What else do you archive at home?
I keep what interests me and tend to find an appreciative home for material no longer relevant. A file of letters to me by [the painter] Jane Urquhart [1947-1983], the inspiration for my first novel Ruth [1986], I’ve given to the Victoria Art Gallery in Bath, together with two paintings by her. A large part of my library of contemporary art is going to the Glasgow School of Art.

When did you first have the impulse to write?
I began to write as a way of securing in my mind information about the 19th-century sculpture and furniture I was cataloguing at Sotheby’s, my first job on leaving Cambridge with a degree in the history of art. In the early 80s developers paid me a large amount of money for the short remaining lease on an inexpensive back-alley Victorian schoolroom from where I was dealing in specialised antiques, enough to allow me to concentrate full-time on writing. In 1984 I ditched my literary agent Curtis Brown, as they strongly advised me against writing fiction and since then I’ve handled all my work myself.

Has winning the Fitzcarraldo novel prize reinvigorated your interest in publishing fiction?
Without doubt. When I began writing the text which became Ash Before Oak, it was wholly for my own need, without any intention of publication. After several changes of direction I shared the typescript with a friend, who felt a public work was trying to get out.

Do you hear from readers who find that novel helpful to them?
Yes, from a surprising number, which has been emotionally moving and [a source of] encouragement. The same is happening around people identifying with Brian. Zadie Smith emailed Fitzcarraldo to say how much she liked the book and that she thought it would make a terrific film. In January we met near where she lives in Kentish Town, at Mario’s, my model for the Italian cafe in the novel. The screenplay that she and her husband, Nick Laird, subsequently wrote is being considered by two leading movie producers.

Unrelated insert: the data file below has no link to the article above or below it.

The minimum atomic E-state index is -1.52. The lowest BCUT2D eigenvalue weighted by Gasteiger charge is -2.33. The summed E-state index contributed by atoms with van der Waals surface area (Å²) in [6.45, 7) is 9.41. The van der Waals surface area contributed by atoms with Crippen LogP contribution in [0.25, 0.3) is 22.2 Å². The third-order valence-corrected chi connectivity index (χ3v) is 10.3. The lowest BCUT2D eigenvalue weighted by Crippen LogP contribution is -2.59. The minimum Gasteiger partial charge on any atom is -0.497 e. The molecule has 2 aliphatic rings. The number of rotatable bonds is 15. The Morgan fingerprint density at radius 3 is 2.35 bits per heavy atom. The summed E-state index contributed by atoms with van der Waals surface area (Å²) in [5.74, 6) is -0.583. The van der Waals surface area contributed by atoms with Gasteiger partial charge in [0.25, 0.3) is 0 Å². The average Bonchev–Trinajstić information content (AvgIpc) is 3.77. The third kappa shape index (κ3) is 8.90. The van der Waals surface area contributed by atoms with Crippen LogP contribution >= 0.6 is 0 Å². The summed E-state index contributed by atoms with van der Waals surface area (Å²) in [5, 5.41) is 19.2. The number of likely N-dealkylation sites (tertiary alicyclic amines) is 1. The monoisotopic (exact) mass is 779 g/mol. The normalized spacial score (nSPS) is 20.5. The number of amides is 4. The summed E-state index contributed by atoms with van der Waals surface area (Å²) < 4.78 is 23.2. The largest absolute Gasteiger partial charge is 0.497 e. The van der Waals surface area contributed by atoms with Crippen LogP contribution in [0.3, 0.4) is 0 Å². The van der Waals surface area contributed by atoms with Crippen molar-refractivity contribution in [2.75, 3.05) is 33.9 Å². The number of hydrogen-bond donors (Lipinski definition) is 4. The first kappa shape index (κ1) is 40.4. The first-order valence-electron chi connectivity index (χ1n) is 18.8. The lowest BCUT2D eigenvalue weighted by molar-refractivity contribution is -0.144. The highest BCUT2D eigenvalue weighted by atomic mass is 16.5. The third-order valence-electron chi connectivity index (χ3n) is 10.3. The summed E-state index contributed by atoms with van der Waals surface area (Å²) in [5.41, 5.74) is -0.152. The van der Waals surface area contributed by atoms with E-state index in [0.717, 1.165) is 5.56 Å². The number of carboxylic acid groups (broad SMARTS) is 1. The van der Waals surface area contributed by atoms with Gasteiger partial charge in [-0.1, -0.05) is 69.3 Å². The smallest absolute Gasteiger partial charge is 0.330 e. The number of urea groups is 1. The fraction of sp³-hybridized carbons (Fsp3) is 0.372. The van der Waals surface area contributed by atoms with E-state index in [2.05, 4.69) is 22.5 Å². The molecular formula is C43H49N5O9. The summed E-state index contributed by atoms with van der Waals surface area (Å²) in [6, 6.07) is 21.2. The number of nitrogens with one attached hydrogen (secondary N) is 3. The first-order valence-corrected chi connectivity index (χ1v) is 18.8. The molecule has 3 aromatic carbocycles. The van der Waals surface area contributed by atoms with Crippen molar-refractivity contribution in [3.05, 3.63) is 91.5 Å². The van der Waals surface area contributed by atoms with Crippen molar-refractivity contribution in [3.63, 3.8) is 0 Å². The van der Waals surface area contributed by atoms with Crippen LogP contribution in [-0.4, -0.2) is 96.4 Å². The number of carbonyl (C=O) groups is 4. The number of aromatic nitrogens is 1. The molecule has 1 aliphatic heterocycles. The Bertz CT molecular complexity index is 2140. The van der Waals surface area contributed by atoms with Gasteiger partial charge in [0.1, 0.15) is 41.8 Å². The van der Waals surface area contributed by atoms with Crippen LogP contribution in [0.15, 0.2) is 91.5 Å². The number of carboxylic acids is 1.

What was the last book you read?
Corey Fah Does Social Mobility by Isabel Waidner. It took some getting into, but the setting appealed – a version of Arnold Circus, location of my favourite London estate [the Boundary estate, among the UK’s oldest social housing] – and I began to appreciate the book’s inventiveness.

What kind of reader were you as a child?
In hiding away from an unhappy childhood I read continuously, too many books to pick out favourites, though Chesterton’s Father Brown stories and the Swallows and Amazons series would be on the list. The actual hardbacks are still on my shelves in their original covers – I must have been as orderly a boy as I am an adult.

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Name a writer who has influenced you.
BS Johnson. I like all his work, particularly Christy Malry’s Own Double-Entry. As I hardly ever go to the films of books I admire, the adaptation is one of the few movies which Brian sees that I haven’t.

Source: theguardian.com